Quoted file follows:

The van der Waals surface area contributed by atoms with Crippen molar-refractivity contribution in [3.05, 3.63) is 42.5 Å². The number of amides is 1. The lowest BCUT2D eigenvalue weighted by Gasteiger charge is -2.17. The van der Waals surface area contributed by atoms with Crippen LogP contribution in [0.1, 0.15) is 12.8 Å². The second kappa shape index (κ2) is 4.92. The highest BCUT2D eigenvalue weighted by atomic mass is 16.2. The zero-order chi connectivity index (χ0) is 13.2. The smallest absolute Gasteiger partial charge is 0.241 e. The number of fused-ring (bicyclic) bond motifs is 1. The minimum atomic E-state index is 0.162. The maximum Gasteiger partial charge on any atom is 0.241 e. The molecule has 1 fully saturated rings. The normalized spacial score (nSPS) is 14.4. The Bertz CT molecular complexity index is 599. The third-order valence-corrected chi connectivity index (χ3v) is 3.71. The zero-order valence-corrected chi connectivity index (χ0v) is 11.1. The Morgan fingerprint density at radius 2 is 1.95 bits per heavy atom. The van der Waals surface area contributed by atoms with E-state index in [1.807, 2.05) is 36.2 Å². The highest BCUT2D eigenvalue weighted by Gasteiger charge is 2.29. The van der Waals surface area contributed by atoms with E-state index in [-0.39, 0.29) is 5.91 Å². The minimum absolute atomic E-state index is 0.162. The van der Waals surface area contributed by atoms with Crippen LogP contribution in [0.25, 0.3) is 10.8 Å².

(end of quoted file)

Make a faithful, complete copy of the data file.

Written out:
The van der Waals surface area contributed by atoms with Crippen molar-refractivity contribution in [3.05, 3.63) is 42.5 Å². The number of amides is 1. The lowest BCUT2D eigenvalue weighted by Gasteiger charge is -2.17. The van der Waals surface area contributed by atoms with Crippen LogP contribution in [0.1, 0.15) is 12.8 Å². The second kappa shape index (κ2) is 4.92. The highest BCUT2D eigenvalue weighted by atomic mass is 16.2. The zero-order chi connectivity index (χ0) is 13.2. The smallest absolute Gasteiger partial charge is 0.241 e. The number of fused-ring (bicyclic) bond motifs is 1. The minimum atomic E-state index is 0.162. The maximum Gasteiger partial charge on any atom is 0.241 e. The molecule has 1 fully saturated rings. The normalized spacial score (nSPS) is 14.4. The Bertz CT molecular complexity index is 599. The third-order valence-corrected chi connectivity index (χ3v) is 3.71. The zero-order valence-corrected chi connectivity index (χ0v) is 11.1. The Morgan fingerprint density at radius 2 is 1.95 bits per heavy atom. The van der Waals surface area contributed by atoms with E-state index in [1.807, 2.05) is 36.2 Å². The highest BCUT2D eigenvalue weighted by Gasteiger charge is 2.29. The van der Waals surface area contributed by atoms with E-state index in [-0.39, 0.29) is 5.91 Å². The minimum absolute atomic E-state index is 0.162. The van der Waals surface area contributed by atoms with Crippen LogP contribution in [0.25, 0.3) is 10.8 Å².